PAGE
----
Atomic force microscopy (AFM) analysis gave us the answer. AFM allows the surface of the petal to be analyzed on a very fine scale, nanometers, and essentially works by very delicately “feeling” surfaces with an extremely sharp point. In addition to sensing roughness, the AFM is able to “feel” the chemical composition. Thus we discover that the surface of the petals at that scale has fractal roughness in the range between 5 nm and 20 µm.
We also found that on a nanometric scale the surface of the petal has an irregular tessellation, a pattern of figures that is repeated, and that completely covers the surface.
But there is still something more striking, and that is that this intimate tile is formed by alternating hydrophilic and hydrophobic nano-zones. And this solves the mystery of why the rose petal is hydrophobic but adherent to water at the same time. The existence of small hydrophilic areas interspersed with hydrophobic areas of greater abundance on the surface of rose petals allows water droplets (of a polar nature) to adhere, despite the fact that the surface is hydrophobic due to its great roughness and because most of the surface it is.
Oddly enough, both sides of the petal have the same fractal dimension and this explains why the water droplets interact in a similar way, despite the fact that the total roughness is about ten times greater in the beam than in the reverse.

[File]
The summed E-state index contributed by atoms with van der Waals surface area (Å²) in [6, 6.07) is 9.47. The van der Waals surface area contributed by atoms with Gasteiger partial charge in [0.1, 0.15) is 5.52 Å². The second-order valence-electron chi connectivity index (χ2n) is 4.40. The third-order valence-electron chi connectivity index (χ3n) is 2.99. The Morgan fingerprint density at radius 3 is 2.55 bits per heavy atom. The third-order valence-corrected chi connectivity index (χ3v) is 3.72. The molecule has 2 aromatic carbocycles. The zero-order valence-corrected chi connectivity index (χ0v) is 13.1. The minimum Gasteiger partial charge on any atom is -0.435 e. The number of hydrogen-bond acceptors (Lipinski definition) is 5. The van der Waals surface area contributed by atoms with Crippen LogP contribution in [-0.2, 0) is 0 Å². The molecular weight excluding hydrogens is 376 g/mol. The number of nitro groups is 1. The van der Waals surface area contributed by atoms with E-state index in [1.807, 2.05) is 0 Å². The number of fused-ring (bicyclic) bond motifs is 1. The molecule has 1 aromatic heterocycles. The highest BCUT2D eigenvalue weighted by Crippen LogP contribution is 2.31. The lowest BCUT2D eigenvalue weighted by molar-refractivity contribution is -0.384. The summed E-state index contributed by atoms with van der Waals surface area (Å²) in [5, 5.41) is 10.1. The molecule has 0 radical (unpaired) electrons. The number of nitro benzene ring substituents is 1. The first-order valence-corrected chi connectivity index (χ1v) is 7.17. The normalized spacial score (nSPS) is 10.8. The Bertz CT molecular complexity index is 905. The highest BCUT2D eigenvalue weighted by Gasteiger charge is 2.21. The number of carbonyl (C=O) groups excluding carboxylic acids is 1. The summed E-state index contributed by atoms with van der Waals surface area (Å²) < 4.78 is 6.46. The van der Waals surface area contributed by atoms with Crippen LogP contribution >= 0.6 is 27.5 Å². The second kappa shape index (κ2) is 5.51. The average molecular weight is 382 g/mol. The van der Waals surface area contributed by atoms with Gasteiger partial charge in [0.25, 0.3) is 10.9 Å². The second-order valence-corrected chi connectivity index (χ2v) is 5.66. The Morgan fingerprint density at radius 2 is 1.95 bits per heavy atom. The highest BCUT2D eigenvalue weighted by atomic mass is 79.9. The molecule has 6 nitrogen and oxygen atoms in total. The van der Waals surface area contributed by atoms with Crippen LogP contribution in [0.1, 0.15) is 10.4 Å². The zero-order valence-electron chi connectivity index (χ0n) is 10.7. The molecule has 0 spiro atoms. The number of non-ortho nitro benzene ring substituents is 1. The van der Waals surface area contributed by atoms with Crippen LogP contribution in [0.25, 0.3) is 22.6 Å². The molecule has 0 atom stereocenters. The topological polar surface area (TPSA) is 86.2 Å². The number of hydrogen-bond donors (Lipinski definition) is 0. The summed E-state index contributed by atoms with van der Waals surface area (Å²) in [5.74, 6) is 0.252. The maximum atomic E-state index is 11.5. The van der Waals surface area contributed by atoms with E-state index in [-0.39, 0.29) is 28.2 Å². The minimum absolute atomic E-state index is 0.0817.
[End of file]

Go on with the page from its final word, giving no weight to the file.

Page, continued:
With these new results, the difference between the Lotus effect and the rose petal effect is explained in a natural way.
Both surfaces are extremely rough, but in the rose petal the material that covers it (the cuticle) presents a tessellation in a hydrophilic / hydrophobic way, while in the Lotus leaf it is homogeneously hydrophobic, with an extra coating of nanotubes of deposited waxes. on the cuticle, which makes the drop come off.
Intimately, on a nanometric scale, which only the microscope of atomic forces allows us to access, it is possible to appreciate this difference between these two plant surfaces and understand why the dewdrops are anchored to the rose and not to the Lotus leaf.
Materials of the future and biological implications
After these results, the wettability studies of natural or synthetic materials that are developed in the future should assess the possible chemical heterogeneity of the surfaces.
At the level of plant surfaces, these hydrophilic areas are of enormous interest as they can play a fundamental role in the absorption of water and solutes deposited on the leaves, such as aerosols or foliar sprays of agrochemical products, and they can also be vulnerable points for attack. pests and diseases.
The presence, relevance and abundance of hydrophilic areas in plant surfaces is currently a Pandora's box that we have just opened and that will foreseeably bring us many surprises.
Unveiling the secret of the rose petal, its great roughness and chemical heterogeneity, will allow materials science and biomimetics to develop new highly useful surfaces. The field is open.
Victoria Fernández is Associate Professor, Polytechnic University of Madrid (UPM)
Jaime Colchero is a Full Professor. Solid State Physics, Unesco code 2211, University of Murcia
This article was originally published on The Conversation.